If you had the chance to work with BIM in the past years, you are probably wondering how the heck we survived without it in the past. It seems rather intuitive - at times. If you haven't been able to use it yet, don't worry, you will. The 2 biggest BIM products in the market are ArchiCAD(by Graphisoft), and Revit (by Autodesk).
Having had the chance to work with both computer programs in the past years, I have been asked which one I like the best. It is hard to find the magic bullet, when both will give you corrupted files and gray hairs. I hope you find the low down below useful. I have tried to be fair and objective*.
1. Easy Team working and sharing: Revit
Because it allows you to borrow, without becoming an owner. ArchiCAD's marquee tool is still missed.
2. Early Schematic Planning: Revit
Because of its Color Scheme and Design Options tools.
3. Demolition Work: Revit
Because of its phase and phase filters options. ArchiCAD would require layer combinations.
4. Line Weight Management: Revit
This feature is similar to Autocad's system, so it feels easier to understand and manage.
5. Compatibility: Revit
Most engineers, materials and equipment consultants are using Revit. Sure you can use Naviswork in you are an ArchiCAD user, but that adds an extra step.
6. Project Navigation: ArchiCAD
ArchiCAD's project browser is more like ADT's navigator. It is better organized. Different programs, same company.
7. Components and Families Creation: Revit
I need to have a BIM manager creating families working on the side. Plus, Revit has numerous resources online.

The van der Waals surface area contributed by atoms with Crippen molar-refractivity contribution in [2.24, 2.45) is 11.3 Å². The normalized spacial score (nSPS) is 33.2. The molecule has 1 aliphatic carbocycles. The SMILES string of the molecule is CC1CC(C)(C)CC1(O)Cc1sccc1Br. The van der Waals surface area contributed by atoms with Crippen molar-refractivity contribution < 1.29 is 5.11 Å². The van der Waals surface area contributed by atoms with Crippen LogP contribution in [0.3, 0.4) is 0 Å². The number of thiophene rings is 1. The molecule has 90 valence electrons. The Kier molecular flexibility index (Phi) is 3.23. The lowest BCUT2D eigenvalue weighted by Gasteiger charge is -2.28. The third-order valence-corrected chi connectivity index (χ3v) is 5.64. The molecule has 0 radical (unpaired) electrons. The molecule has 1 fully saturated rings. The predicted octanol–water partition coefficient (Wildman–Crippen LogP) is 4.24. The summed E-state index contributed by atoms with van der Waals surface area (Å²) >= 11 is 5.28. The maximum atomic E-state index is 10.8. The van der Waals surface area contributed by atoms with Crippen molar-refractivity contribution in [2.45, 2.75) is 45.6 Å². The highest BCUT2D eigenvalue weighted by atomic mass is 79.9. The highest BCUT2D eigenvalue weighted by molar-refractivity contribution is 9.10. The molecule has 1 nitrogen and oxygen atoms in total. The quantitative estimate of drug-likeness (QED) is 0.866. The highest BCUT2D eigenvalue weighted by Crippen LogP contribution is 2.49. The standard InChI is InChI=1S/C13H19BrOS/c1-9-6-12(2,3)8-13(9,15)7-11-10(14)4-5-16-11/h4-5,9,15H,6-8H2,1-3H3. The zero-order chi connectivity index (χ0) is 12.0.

8. Working in plan view and RCPs: Revit
You can easily fix those wall joins in Revit. You can use filled regions, invisible lines, etc. Not so much flexibility in ArchiCAD. Both programs give you wall priority options.
9. Composite Manager: ArchiCAD
Great tool. Revit does not come with this general management tool. You can individually edit composite/object parameters and load to project if applicable.
10. Templates: Archicad
Both ArchiCAD and Revit come with a template file. But when it comes to interface, I prefer Archicad's.
11. Drafting and Detailing: ArchiCAD
By far, ArchiCAD wins this one. Not only can you easily work with your BIM elevations and sections, but you can also create your own with easy to work drafting tools.
12. Dimensioning and other Plan Annotations: Revit
Even though ArchiCAD is better when detailing, Revit handles plan notes better.
13. Construction Administration: Revit
You can find Clouds and Revision tools.
14. Printing: Revit
Easier, it works just like any other program. ArchiCAD's way feels unnecessarily complex.
15. Less Crashes, Corrupted Files and other Synchronization Issues: ArchiCAD.
As a consequence, I have heard that it is ideal for larger and more complex projects.
16. Available Support: Revit
From personal experience, I had found Autodesk to be more visible, accessible, and with far more training resources.
17. Scheduling: Revit
This is where Revit gives you great flexibility to modify, control, filter, and sort...
Depending on what you want to use BIM for, you can choose what's better for you. I tried to lay this out as fairly as possible from an architectural production and coordination perspective. I've had the chance to work with BIM for years, and it definitely has its advantages. Both are great programs, and lately I'm hearing of more firms having to choose one over the other one. If someone asked me again, which BIM program I think is better, Archicad or Revit? I would say, my dream BIM project has an ArchiCAD navigator, connects me to all the Revit resources, does planning and design in Revit, and gives me ArchiCAD tools for construction documentation. In sum, there is still work to be done in the BIM-sphere.
I hope you found this comparison helpful. See you around,
*Note that I am comparing Revit 2009, and ArchiCAD 11. Revit 2010 is said to be able to handle larger projects now that it has a 64-bit software. And ArchiCAD 13 is said to have improved its worksharing greatly.